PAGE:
James Boswell’s ‘Life of Johnson’: An Edition of the Original Manuscript in Four Volumes, Volume 3, 1776–1780
Editor: Thomas F. Bonnell
Edinburgh: Edinburgh University Press; New Haven: Yale Univerisity Press, 2012
ISBN: 9780748606047; 9780300182927
Hardback, xx, 352 pages
This volume is the third in the Yale Boswell Editions’ manuscript edition of the Life of Johnson, a four-volume sequence designed as a research supplement to the Hill-Powell version of the Life. The first volume, edited by Marshall Waingrow and covering the years 1709–1765, appeared in 1994, and the second volume, edited by Bruce Redford and Elizabeth Goldring and covering the years 1766–76, appeared in 1998. In this volume, for the years 1776–1780, Thomas F. Bonnell continues the genetic transcription of Boswell’s heavily revised manuscript—a master narrative into which Boswell keyed scores of satellite ‘Papers Apart’ and other documents—in the system devised by Waingrow for the series. The text picks up at the point at which Boswell and Johnson return to London after a Spring jaunt in 1766 to the English Midlands, and follows Johnson through the years during which he began, labored on, and published the first several volumes of the greatest work of his later career, the Prefaces, Biographical and Critical, to The Works of the English Poets (reprinted as The Lives of the Most Eminent English Poets). Bonnell’s transcription tracks the many and various changes made in manuscript, proof, revises, and successive published editions; identifies (and for the first time in many instances definitively corrects) compositorial and other misreadings and errors that have long remained undetected; and restores a revealing array of deleted and lost material.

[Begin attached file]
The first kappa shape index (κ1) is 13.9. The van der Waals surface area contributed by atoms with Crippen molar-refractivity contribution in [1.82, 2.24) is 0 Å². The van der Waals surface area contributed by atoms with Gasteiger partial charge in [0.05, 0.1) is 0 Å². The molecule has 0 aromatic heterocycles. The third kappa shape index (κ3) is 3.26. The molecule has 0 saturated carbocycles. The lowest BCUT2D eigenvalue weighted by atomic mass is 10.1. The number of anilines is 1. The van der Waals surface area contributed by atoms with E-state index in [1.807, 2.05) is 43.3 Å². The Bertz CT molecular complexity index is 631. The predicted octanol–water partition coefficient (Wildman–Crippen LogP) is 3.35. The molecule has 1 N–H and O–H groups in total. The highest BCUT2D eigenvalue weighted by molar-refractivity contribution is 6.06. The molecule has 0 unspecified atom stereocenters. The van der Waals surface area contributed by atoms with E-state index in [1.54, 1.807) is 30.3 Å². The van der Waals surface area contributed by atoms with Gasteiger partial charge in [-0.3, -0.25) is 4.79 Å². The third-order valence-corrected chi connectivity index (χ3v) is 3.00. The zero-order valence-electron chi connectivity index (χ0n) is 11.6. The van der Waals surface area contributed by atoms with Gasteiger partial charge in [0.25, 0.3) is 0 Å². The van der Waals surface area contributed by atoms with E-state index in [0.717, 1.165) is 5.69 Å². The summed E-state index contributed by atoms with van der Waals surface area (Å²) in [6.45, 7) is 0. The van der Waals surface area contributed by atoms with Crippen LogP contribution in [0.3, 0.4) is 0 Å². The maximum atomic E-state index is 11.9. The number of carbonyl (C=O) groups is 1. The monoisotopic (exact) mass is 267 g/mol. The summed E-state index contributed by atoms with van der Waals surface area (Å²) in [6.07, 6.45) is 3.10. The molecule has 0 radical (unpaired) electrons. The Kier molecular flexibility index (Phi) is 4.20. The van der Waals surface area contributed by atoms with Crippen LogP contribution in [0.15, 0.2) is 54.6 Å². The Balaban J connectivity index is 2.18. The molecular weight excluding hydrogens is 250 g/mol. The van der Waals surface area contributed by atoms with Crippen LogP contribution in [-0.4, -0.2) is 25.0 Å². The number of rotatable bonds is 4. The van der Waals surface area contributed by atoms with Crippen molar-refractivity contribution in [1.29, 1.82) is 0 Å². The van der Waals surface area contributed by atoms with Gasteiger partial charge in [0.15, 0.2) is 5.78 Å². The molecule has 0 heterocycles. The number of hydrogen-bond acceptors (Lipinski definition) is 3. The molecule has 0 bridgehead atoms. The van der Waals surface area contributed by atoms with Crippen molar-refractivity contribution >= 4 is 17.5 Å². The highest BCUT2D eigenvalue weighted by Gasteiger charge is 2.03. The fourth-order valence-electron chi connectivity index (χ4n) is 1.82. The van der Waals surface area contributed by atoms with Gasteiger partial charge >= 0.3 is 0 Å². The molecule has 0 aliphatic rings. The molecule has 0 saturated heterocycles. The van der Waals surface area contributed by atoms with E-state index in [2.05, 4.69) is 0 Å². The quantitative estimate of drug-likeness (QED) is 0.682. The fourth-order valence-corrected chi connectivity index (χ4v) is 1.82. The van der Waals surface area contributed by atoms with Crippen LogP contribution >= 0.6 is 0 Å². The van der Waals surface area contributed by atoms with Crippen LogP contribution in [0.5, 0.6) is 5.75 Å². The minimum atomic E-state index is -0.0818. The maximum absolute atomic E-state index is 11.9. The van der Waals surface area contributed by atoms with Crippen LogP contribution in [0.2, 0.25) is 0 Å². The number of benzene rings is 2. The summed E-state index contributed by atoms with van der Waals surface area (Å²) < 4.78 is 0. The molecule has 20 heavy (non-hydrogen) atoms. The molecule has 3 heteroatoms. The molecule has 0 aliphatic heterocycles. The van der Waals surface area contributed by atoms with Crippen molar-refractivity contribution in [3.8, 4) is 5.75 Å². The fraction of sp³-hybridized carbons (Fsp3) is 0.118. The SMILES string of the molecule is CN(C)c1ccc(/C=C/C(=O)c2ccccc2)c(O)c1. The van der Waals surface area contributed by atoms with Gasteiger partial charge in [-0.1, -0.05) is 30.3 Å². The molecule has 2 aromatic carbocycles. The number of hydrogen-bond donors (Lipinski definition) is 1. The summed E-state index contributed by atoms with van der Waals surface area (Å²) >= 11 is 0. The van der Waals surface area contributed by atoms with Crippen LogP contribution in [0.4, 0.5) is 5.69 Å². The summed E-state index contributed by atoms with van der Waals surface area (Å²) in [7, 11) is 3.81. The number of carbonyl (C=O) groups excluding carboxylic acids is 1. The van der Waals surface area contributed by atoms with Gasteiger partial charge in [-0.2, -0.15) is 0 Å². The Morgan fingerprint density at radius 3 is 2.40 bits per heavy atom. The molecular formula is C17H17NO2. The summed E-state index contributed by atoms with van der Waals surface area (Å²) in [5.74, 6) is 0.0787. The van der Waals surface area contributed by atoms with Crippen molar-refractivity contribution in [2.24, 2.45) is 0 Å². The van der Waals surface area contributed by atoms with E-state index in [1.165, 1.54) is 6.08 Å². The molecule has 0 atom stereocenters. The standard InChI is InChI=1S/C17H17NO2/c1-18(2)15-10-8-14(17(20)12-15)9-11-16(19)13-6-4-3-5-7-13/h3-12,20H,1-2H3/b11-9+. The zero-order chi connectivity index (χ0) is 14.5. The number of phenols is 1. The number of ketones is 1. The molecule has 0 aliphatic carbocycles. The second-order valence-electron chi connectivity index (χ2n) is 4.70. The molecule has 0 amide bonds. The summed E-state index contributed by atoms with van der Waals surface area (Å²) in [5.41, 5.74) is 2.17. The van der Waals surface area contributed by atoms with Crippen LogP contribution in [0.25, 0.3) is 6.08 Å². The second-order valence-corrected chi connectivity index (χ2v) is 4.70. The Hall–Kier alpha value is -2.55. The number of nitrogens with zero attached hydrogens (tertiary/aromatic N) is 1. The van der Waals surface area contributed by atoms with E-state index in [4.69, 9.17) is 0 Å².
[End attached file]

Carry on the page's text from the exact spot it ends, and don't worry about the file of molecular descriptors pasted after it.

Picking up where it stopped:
Thomas F. Bonnell is Professor of English at Saint Mary’s College, Notre Dame, Indiana and the author of The Most Disreputable Trade: Publishing the Classics of English Poetry 1765–1810 (Oxford: Oxford University Press, 2008). He is editing the fourth and final volume of this Life of Johnson manuscript edition.
Thomas F. Bonnell’s edition [of] the manuscript of Boswell’s Life of Johnson … follows the majestic trail set by his predecessor editors Marshall Waingraw and Bruce Redford (with the assistance of Elizabeth Goldring). Bonnell’s contribution fully justifies his commission; he upholds and extends the rigorous, demanding standards established by his eminent precursors.… [T]his is a book pocketed with fascinating excursions and brilliant aperçus; the patient reader willing to burrow into its depths will strike many rich veins …
Anthony W. Lee, 1650-1850: Ideas, Aesthetics and Inquiries in the Early Modern Era, August 2014
Our own ability to understand Boswell’s artistry is promoted by volume three of the manuscript of Boswell’s Life of Johnson, the latest installment of the “Research Edition” of the Boswell Papers.… The long-expected volume, edited by Thomas Bonnell, meets the high standards set by its predecessors, and promises to encourage more attention to Johnson, to Boswell, and to all the complexities of their long relationship….
Simply recovering the early drafts of the Life is a Herculean labor, not for lack of material but for its abundance. In one sense we are fortunate: very few works of such high literary profile survive in multiple drafts, including several manuscript stages and printed revises.… The result is great complexity: with all these readings juxtaposed on the page, the explosion of unfamiliar sigla, insertions, deletions, variants, and footnotes can be overwhelming. Making sense of it is worth the effort, however, because it reveals how a major work of Scottish literature came into being.
Jack Lynch, Rutgers University-Newark, Eighteenth-Century Scotland, Spring 2013